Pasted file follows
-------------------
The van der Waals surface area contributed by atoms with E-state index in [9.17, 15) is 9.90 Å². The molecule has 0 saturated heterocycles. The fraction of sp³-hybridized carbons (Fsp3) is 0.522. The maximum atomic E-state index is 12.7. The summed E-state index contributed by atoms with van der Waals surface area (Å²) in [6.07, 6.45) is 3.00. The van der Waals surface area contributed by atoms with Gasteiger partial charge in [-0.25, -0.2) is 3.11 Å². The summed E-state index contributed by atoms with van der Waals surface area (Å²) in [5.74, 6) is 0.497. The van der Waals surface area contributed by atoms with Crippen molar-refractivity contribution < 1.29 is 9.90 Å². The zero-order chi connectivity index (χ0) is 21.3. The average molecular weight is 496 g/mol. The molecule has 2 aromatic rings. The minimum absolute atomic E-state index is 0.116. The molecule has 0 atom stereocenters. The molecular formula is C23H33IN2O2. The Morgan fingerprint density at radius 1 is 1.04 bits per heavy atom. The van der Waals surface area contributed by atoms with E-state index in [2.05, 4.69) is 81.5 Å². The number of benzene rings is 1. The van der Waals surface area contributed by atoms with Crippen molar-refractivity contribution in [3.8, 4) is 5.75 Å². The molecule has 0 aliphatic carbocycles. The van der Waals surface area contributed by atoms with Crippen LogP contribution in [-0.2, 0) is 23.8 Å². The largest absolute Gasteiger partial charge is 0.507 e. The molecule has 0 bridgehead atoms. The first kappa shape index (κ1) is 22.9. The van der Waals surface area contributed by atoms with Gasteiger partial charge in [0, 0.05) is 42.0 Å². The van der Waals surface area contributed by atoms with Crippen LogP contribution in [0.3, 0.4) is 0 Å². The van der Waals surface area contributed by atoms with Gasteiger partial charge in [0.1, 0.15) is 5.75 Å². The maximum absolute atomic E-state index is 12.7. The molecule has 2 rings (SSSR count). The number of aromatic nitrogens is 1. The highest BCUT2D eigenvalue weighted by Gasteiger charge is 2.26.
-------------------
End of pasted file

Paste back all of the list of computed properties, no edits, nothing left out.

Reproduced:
The van der Waals surface area contributed by atoms with E-state index in [9.17, 15) is 9.90 Å². The molecule has 0 saturated heterocycles. The fraction of sp³-hybridized carbons (Fsp3) is 0.522. The maximum atomic E-state index is 12.7. The summed E-state index contributed by atoms with van der Waals surface area (Å²) in [6.07, 6.45) is 3.00. The van der Waals surface area contributed by atoms with Gasteiger partial charge in [-0.25, -0.2) is 3.11 Å². The summed E-state index contributed by atoms with van der Waals surface area (Å²) in [5.74, 6) is 0.497. The van der Waals surface area contributed by atoms with Crippen molar-refractivity contribution < 1.29 is 9.90 Å². The zero-order chi connectivity index (χ0) is 21.3. The average molecular weight is 496 g/mol. The molecule has 2 aromatic rings. The minimum absolute atomic E-state index is 0.116. The molecule has 0 atom stereocenters. The molecular formula is C23H33IN2O2. The Morgan fingerprint density at radius 1 is 1.04 bits per heavy atom. The van der Waals surface area contributed by atoms with E-state index in [2.05, 4.69) is 81.5 Å². The number of benzene rings is 1. The van der Waals surface area contributed by atoms with Crippen molar-refractivity contribution in [3.8, 4) is 5.75 Å². The molecule has 0 aliphatic carbocycles. The van der Waals surface area contributed by atoms with Crippen LogP contribution in [-0.2, 0) is 23.8 Å². The largest absolute Gasteiger partial charge is 0.507 e. The molecule has 0 bridgehead atoms. The first kappa shape index (κ1) is 22.9. The van der Waals surface area contributed by atoms with Gasteiger partial charge in [0, 0.05) is 42.0 Å². The van der Waals surface area contributed by atoms with Crippen LogP contribution in [0.3, 0.4) is 0 Å². The van der Waals surface area contributed by atoms with Gasteiger partial charge in [0.1, 0.15) is 5.75 Å². The maximum absolute atomic E-state index is 12.7. The molecule has 2 rings (SSSR count). The number of aromatic nitrogens is 1. The highest BCUT2D eigenvalue weighted by Gasteiger charge is 2.26.